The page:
At my last employer I was given dual reporting. This was great because I’m a big believer in iNPD, in which Marketing, R&D and Design are considered three separate but equal disciplines. But during a re-org, R&D somehow briefly absorbed Marketing and I reported to the R&D VP. Although it felt great to be surrounded by a bunch of eager engineers, Marketing stopped answering my calls and I lost access to customers and the requirements definition process.
So in a nutshell, under R&D it became easy to “design,” but those designs were less relevant to the end users and the business. That neutered my value proposition, so I requested to be moved into Marketing as soon as they had legs to stand on. Everything changed for the better (until the next re-org which split both groups into a dozen pieces, but that’s another story…)
It has been the opposite in my experience, they always want to accelerate the time-line because they theorize that drowning your competition with constant new products is a viable strategy. The truth is that it usually turns to crap due to lack of forethought and quality considerations.
Avoid working with anyone that preaches about going for the “low hanging fruit”.
The other half of my job is designing for salespeople, most of whom believe rushing a design to the client makes them look “responsive” regardless of how much the design sucks they seem to think turning designs quick is somehow the key to sales.
So in a nutshell, under R&D it became easy to “design,” but those designs were less relevant to the end users and the business.
Thanks for the replies. After doing some thinking about this and reading your post, I have to say that this may not be as bad of a move after all. We are a very marketing driven company, so it will be nice to be placed with the decision makers. I think the quote above wraps it up and is the reason we were moved over. When it comes down to it design should be placed with the people that are calling the shots and dishing out the work. We still are working close with R&D we just now be sitting with the ones making the decisions.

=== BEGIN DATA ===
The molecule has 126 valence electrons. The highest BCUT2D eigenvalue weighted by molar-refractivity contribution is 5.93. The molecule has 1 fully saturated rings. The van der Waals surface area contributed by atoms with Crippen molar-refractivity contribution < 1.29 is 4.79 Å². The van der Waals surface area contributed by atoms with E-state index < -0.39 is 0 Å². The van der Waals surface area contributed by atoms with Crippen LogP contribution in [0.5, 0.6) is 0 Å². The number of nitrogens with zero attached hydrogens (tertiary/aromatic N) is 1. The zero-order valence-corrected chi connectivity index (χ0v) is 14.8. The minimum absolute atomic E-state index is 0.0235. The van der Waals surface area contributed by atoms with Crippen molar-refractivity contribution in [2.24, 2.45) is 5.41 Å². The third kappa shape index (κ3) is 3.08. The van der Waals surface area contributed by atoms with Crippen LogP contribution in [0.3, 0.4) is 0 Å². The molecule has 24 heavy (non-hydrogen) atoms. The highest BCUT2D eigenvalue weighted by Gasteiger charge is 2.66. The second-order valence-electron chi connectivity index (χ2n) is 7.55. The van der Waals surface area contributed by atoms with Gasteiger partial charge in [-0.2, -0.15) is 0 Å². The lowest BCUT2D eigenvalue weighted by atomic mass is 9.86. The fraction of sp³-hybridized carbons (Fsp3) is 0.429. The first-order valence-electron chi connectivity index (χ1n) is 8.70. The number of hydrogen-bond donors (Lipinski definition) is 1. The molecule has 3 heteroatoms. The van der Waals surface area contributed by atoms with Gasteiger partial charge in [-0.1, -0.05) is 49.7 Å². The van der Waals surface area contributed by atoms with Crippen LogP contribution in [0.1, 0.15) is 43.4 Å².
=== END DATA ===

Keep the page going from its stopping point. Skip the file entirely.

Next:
You should have the flexibility now to try out all the crazy stuff you never had the opportunity to do before. Overall, I think this would be a good thing for you. You’ll get a lot of visibility under the marketing team, so the pressure will be there.
This I am excited about. More visibility, crazy projects, and I thrive under pressure. Should be good
I would agree with the others that have already stated that it depends on the company (specifically the leadership - what was the intent behind the move), but my experience is closest to what CG descibed. I have been moved under marketing in the past year, but I am confident that our CMO really values design. He has put his money where his mouth is and really changed the way that innovation is looked at - technology centric to user centric. He took my team and merged us with a packaging graphics/branding team that already had deeper relationships with marketing. Now I am more fully integrated into driving strategy and using product design to advance marketing growth strategies through strategic innovation pilot programs, where before all ID did was short bursts of tactical work (a pair of hands) to do work that our R+D teams couldn’t do on their own (illustrations, CAD, prototyping).
I have found our marketers to be great champions for good design. They may not always understand the process, but when they understand that you are both centered on the user, you are in a good place!